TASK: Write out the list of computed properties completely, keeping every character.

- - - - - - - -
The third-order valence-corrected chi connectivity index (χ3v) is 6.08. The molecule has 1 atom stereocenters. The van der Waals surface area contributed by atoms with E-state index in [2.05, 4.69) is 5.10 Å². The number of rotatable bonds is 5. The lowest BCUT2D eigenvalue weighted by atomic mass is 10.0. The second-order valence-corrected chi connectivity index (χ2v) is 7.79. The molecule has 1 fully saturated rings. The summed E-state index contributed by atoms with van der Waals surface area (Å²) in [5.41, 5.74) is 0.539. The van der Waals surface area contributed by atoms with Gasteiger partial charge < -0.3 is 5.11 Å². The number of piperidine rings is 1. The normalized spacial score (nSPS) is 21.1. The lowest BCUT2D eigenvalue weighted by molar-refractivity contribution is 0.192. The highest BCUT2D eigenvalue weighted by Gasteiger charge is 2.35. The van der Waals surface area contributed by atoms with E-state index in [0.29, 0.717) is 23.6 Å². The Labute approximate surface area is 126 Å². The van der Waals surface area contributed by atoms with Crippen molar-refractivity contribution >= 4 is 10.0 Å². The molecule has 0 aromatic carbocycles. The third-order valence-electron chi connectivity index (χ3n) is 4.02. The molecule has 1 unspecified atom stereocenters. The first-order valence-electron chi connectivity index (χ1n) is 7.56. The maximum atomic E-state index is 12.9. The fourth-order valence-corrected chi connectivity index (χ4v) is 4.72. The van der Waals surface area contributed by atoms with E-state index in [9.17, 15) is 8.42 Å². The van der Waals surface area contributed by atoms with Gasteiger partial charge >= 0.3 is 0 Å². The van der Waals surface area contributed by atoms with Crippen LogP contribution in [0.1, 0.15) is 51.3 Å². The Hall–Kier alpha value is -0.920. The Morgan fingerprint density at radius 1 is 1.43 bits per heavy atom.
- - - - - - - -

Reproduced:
The third-order valence-corrected chi connectivity index (χ3v) is 6.08. The molecule has 1 atom stereocenters. The van der Waals surface area contributed by atoms with E-state index in [2.05, 4.69) is 5.10 Å². The number of rotatable bonds is 5. The lowest BCUT2D eigenvalue weighted by atomic mass is 10.0. The second-order valence-corrected chi connectivity index (χ2v) is 7.79. The molecule has 1 fully saturated rings. The summed E-state index contributed by atoms with van der Waals surface area (Å²) in [5.41, 5.74) is 0.539. The van der Waals surface area contributed by atoms with Gasteiger partial charge < -0.3 is 5.11 Å². The number of piperidine rings is 1. The normalized spacial score (nSPS) is 21.1. The lowest BCUT2D eigenvalue weighted by molar-refractivity contribution is 0.192. The highest BCUT2D eigenvalue weighted by Gasteiger charge is 2.35. The van der Waals surface area contributed by atoms with E-state index in [0.29, 0.717) is 23.6 Å². The Labute approximate surface area is 126 Å². The van der Waals surface area contributed by atoms with Crippen molar-refractivity contribution >= 4 is 10.0 Å². The molecule has 0 aromatic carbocycles. The third-order valence-electron chi connectivity index (χ3n) is 4.02. The molecule has 1 unspecified atom stereocenters. The first-order valence-electron chi connectivity index (χ1n) is 7.56. The maximum atomic E-state index is 12.9. The fourth-order valence-corrected chi connectivity index (χ4v) is 4.72. The van der Waals surface area contributed by atoms with E-state index in [9.17, 15) is 8.42 Å². The van der Waals surface area contributed by atoms with Gasteiger partial charge >= 0.3 is 0 Å². The van der Waals surface area contributed by atoms with Crippen LogP contribution in [0.1, 0.15) is 51.3 Å². The Hall–Kier alpha value is -0.920. The Morgan fingerprint density at radius 1 is 1.43 bits per heavy atom.